impairs mucosal IgA and secretory-component production, the number of IgA-containing cells and the level of IgG and promotes mucosal growth (Heel et al., 1998; Kudsk et al., 2000). Even foods such as indigestible saccharides can have a stimulating effect upon the immune system (Kudoh et al., 1998). The study of Kudsk et al. (2000), included in Table 2.1, has added significantly to this field, showing specific differences among animals fed on laboratory food, by total parenteral nutrition and by parenteral nutrition supplemented with glut-amine on the pattern of cytokine and IgA production. Loss of nutrient stimulation led to loss of total lymphocyte number in Peyer's patches, in the intraepithelial layer and in the lamina propria, a reduced CD4+ T-cell to CD8+ T-cell ratio and a reduced intestinal level of IgA (Kudsk et al., 2000). Furthermore, lack of enteral nutrition may signal increased neutrophil recruitment through up-regulation of the intercellular adhesion molecule 1 (ICAM-1), causing increased leucocyte binding in the intestine (Fukatsu et al., 1999). These studies indicate how the immune response during stress may be modulated experimentally by specific amino acids in the diet.
The study of lipids provides great challenges for study design, since incorporation into membranes, as well as direct effects on metabolic pathways, must be considered. There is increasing evidence that increase in fat intake may impair immune function, as well as leading to obesity (Nieman et al., 1996). A relationship between fat intake and cancer risk has been indicated (Risch et al., 1994), but the mechanisms remain unclear. Recent data demonstrate that the fatty-acid composition of cellular membranes can cause immune perturbation. Mechanisms of action include modulation of adhesion-molecule expression (Miles et al., 2000) and are apparently related to specific fatty-acid composition. The activation state of the cell is a determining factor in how fatty acids affect the immune response (Wallace et al., 2000). This topic has been addressed by Wallace et al. (2001) in a thorough study in which mice were fed low-fat diets or high-fat diets, containing either saturated or unsaturated fats. Both n-3 and n-6 polyunsaturated fatty acids were used, permitting distinction of their effects on cytokine production. Data showed that n-3 fatty acids were strongly suppressive of Th1 cytokines (see also Calder and Field, Chapter 4, this volume). This classic feeding study included measurement of fatty-acid incorporation, cytokine secretion and cytokine mRNA production.
Other work has shown how emerging information about the human genome may be used to study basic mechanisms. For example, the discovery of the gene HFE has revealed that the molecular basis of hereditary haemochromatosis, which involves increased iron uptake from the gastrointestinal tract, can be attributed to homozygous inheritance of one mutation (Feder et al., 1998; Gross et al., 1998). HFE regulates the metabolism and distribution of iron by affecting the binding of iron to transferrin, is a major histocompatibility complex (MHC) class I protein and is also non-covalently associated with ^-microglobulin (^m). The significance of this physical association is unclear. Excess iron has been observed in association with loss of CD8+ T lymphocytes in the ^m-knockout mouse. CD8+ T-cells are also reduced in a subgroup of haemochromatosis patients who show an increased rate of iron loading (Porto et al., 1997). The low-CD8 phenotype is also observed in a subset of patients with transfusion-related iron overload (Cunningham-Rundles et a¡., 2000). Interestingly, studies in compound mutant mice lacking both HFE and ^m have shown that more iron was deposited in various tissues than was observed in mice with either mutation alone (Levy et a¡., 2000). However, studies in genetic-deletion models (e.g. the work of Bahram et a¡., 1999) indicate that the basis of a putative link between immune function and iron handling remains unresolved.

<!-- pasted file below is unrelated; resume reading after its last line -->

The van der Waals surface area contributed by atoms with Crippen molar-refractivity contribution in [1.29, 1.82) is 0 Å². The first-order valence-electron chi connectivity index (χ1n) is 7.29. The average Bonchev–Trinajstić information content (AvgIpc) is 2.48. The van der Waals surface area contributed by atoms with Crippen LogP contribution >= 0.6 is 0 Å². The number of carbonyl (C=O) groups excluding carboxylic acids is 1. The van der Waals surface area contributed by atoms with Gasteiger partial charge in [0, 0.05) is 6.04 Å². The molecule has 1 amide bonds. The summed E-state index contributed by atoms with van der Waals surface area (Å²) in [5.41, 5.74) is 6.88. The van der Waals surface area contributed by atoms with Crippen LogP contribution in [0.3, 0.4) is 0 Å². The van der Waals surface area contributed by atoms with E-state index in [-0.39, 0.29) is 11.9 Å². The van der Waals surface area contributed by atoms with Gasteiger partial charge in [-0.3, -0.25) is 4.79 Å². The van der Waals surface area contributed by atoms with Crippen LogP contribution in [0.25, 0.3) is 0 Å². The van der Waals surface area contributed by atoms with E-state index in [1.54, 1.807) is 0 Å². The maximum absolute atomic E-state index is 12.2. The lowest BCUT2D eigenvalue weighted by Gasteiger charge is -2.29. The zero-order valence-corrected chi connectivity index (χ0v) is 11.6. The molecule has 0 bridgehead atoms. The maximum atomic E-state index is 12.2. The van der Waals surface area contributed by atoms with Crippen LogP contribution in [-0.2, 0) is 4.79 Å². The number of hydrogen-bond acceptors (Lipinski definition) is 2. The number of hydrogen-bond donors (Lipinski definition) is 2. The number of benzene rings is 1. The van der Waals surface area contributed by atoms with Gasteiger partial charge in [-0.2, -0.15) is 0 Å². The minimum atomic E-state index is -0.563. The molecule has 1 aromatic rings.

Good study design is critically important for studies in complex settings, such as HIV infection, where nutrient imbalance is fundamentally linked to infection but hard to study in a clear-cut manner. Weight loss is a common occurrence in general chronic viral illness and, in the case of HIV infection, can evolve into a wasting condition, which may become intractable with failure of antiretroviral therapy. Infection-induced malnutrition, as discussed above, is primarily cytokine-mediated and is associated with the acute-phase response. This is accompanied by multiple effects on metabolism, such as altered fluxes of iron and zinc and loss of nitrogen, potassium, magnesium, phosphate, zinc and vitamins. This process is accompanied by retention of salt and water. Malnutrition may also present during the asymptomatic phase of HIV infection (Niyongabo et a¡., 1997; Peters et a¡., 1998). Many studies have shown that micronutrient status is profoundly affected in HIV infection, but the aetiological significance of these changes has been difficult to demonstrate (Cunningham-Rundles, 2000). Therefore, the work of Campa et a¡. (1999), included in Table 2.1, has provided an important advance. Using careful longitudinal studies and good statistical design, this group was able to establish that selenium deficiency in children with acquired immune deficiency syndrome (AIDS) was independently associated with mortality.